Link to Pubmed [PMID] – 11953357
Infect. Immun. 2002 May;70(5):2256-63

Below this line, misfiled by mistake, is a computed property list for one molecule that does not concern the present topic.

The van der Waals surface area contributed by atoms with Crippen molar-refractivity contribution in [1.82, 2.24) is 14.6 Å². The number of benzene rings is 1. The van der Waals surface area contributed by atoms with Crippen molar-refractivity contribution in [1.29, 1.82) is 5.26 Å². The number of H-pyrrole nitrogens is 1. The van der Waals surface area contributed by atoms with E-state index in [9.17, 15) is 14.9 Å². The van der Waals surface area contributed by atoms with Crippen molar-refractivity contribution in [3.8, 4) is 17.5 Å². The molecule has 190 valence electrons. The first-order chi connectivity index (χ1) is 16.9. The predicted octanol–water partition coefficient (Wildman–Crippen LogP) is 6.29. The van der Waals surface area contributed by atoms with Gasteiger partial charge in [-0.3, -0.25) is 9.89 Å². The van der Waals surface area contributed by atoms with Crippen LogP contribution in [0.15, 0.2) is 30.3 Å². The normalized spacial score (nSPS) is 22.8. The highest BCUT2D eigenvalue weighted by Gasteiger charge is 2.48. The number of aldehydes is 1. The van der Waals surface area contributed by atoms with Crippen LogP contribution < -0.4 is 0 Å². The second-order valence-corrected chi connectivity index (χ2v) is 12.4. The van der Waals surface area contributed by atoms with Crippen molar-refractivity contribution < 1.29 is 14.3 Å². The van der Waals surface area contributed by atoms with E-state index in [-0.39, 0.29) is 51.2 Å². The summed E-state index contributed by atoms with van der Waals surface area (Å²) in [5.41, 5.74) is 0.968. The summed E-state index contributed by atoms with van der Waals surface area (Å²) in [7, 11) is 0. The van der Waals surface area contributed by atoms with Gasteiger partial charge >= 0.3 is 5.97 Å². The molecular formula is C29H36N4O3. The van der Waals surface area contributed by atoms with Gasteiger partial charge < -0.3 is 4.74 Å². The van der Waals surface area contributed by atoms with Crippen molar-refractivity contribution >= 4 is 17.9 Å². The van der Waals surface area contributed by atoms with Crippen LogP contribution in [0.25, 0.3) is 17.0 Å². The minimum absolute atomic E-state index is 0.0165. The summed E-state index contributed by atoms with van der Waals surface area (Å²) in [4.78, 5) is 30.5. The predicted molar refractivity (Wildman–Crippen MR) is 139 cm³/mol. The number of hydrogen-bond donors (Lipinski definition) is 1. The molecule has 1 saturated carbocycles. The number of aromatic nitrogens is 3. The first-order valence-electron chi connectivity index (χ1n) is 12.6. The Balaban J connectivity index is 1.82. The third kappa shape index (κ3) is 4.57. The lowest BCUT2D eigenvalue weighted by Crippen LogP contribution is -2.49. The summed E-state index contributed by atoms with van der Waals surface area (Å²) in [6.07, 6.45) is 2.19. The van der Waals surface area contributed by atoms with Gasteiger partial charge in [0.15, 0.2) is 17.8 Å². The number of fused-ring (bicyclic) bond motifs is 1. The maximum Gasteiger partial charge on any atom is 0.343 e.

Adaptive regulation of gene expression in response to environmental changes is a general property of bacterial pathogens. By screening an ordered transposon mutagenesis library of Mycobacterium tuberculosis, we have identified three mutants containing a transposon in the coding sequence or in the 5′ regions of genes coding for two-component signal transduction systems (trcS, regX3, prrA). The intracellular multiplication capacity of the three mutants was investigated in mouse bone marrow-derived macrophages. Only the prrA mutant showed a defect in intracellular growth during the early phase of infection, and this defect was fully reverted when the mutant was complemented with prrA-prrB wild-type copies. The mutant phenotype was transient, as after 1 week this strain recovered full growth capacity to reach levels similar to that of the wild type at day 9. Moreover, a transient induction of prrA promoter activity was observed during the initial phase of macrophage infection, as shown by a prrA promoter-gfp fusion in M. bovis BCG infecting the mouse macrophages. The concordant transience of the prrA mutant phenotype and prrA promoter activity indicates that the PrrA-PrrB two-component system is involved in the environmental adaptation of M. tuberculosis, specifically in an early phase of the intracellular growth, and that, similar to other facultative intracellular parasites, M. tuberculosis can use genes temporarily required at different stages in the course of macrophage infection.